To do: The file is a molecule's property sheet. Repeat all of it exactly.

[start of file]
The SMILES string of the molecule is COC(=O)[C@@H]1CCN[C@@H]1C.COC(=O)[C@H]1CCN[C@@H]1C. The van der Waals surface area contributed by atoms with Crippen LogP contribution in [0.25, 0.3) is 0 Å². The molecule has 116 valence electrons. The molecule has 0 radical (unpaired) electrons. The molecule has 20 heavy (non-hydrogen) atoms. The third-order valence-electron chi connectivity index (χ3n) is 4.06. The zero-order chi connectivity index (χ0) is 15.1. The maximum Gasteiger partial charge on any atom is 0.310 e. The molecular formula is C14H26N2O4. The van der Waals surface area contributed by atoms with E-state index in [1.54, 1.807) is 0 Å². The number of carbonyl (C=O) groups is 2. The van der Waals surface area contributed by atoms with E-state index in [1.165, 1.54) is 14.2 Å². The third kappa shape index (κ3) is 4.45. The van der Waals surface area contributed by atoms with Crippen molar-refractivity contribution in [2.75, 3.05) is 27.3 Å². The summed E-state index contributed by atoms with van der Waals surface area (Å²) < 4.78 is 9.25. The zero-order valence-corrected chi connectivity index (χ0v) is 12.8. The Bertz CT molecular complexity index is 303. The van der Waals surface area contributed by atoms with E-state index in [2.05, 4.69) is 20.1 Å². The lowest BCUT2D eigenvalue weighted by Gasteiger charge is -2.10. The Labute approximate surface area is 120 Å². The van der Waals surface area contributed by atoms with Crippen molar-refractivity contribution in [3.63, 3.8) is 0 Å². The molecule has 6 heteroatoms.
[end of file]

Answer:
The SMILES string of the molecule is COC(=O)[C@@H]1CCN[C@@H]1C.COC(=O)[C@H]1CCN[C@@H]1C. The van der Waals surface area contributed by atoms with Crippen LogP contribution in [0.25, 0.3) is 0 Å². The molecule has 116 valence electrons. The molecule has 0 radical (unpaired) electrons. The molecule has 20 heavy (non-hydrogen) atoms. The third-order valence-electron chi connectivity index (χ3n) is 4.06. The zero-order chi connectivity index (χ0) is 15.1. The maximum Gasteiger partial charge on any atom is 0.310 e. The molecular formula is C14H26N2O4. The van der Waals surface area contributed by atoms with E-state index in [1.54, 1.807) is 0 Å². The number of carbonyl (C=O) groups is 2. The van der Waals surface area contributed by atoms with E-state index in [1.165, 1.54) is 14.2 Å². The third kappa shape index (κ3) is 4.45. The van der Waals surface area contributed by atoms with Crippen molar-refractivity contribution in [2.75, 3.05) is 27.3 Å². The summed E-state index contributed by atoms with van der Waals surface area (Å²) < 4.78 is 9.25. The zero-order valence-corrected chi connectivity index (χ0v) is 12.8. The Bertz CT molecular complexity index is 303. The van der Waals surface area contributed by atoms with E-state index in [2.05, 4.69) is 20.1 Å². The lowest BCUT2D eigenvalue weighted by Gasteiger charge is -2.10. The Labute approximate surface area is 120 Å². The van der Waals surface area contributed by atoms with Crippen molar-refractivity contribution in [3.63, 3.8) is 0 Å². The molecule has 6 heteroatoms.